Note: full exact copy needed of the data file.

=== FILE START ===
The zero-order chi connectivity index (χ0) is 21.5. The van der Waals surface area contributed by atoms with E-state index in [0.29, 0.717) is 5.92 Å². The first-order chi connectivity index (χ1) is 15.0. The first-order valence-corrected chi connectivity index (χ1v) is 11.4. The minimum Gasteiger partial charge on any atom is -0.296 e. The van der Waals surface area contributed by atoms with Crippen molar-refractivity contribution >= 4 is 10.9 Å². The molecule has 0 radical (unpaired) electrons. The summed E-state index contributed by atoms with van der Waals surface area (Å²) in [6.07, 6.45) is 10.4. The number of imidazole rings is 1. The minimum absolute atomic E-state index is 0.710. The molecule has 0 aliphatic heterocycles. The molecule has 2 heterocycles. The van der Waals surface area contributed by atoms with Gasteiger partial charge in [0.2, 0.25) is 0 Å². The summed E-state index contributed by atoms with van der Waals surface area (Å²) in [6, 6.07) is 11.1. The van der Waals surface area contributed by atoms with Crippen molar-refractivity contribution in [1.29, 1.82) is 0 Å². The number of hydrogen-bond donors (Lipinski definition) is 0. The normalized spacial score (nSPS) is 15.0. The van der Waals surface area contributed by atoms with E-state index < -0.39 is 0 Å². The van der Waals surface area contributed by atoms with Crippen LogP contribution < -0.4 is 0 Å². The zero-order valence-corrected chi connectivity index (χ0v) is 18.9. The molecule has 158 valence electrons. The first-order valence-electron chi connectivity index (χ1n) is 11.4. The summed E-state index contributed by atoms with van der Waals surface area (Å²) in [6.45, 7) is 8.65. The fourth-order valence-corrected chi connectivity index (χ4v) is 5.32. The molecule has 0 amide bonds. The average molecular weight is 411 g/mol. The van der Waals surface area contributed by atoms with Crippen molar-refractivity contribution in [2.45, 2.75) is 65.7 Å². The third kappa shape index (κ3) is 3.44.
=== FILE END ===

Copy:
The zero-order chi connectivity index (χ0) is 21.5. The van der Waals surface area contributed by atoms with E-state index in [0.29, 0.717) is 5.92 Å². The first-order chi connectivity index (χ1) is 15.0. The first-order valence-corrected chi connectivity index (χ1v) is 11.4. The minimum Gasteiger partial charge on any atom is -0.296 e. The van der Waals surface area contributed by atoms with Crippen molar-refractivity contribution >= 4 is 10.9 Å². The molecule has 0 radical (unpaired) electrons. The summed E-state index contributed by atoms with van der Waals surface area (Å²) in [6.07, 6.45) is 10.4. The number of imidazole rings is 1. The minimum absolute atomic E-state index is 0.710. The molecule has 0 aliphatic heterocycles. The molecule has 2 heterocycles. The van der Waals surface area contributed by atoms with Gasteiger partial charge in [0.2, 0.25) is 0 Å². The summed E-state index contributed by atoms with van der Waals surface area (Å²) in [6, 6.07) is 11.1. The van der Waals surface area contributed by atoms with Crippen molar-refractivity contribution in [1.29, 1.82) is 0 Å². The number of hydrogen-bond donors (Lipinski definition) is 0. The normalized spacial score (nSPS) is 15.0. The van der Waals surface area contributed by atoms with E-state index < -0.39 is 0 Å². The van der Waals surface area contributed by atoms with Crippen LogP contribution < -0.4 is 0 Å². The zero-order valence-corrected chi connectivity index (χ0v) is 18.9. The molecule has 158 valence electrons. The first-order valence-electron chi connectivity index (χ1n) is 11.4. The summed E-state index contributed by atoms with van der Waals surface area (Å²) in [6.45, 7) is 8.65. The fourth-order valence-corrected chi connectivity index (χ4v) is 5.32. The molecule has 0 amide bonds. The average molecular weight is 411 g/mol. The van der Waals surface area contributed by atoms with Crippen molar-refractivity contribution in [2.45, 2.75) is 65.7 Å². The third kappa shape index (κ3) is 3.44.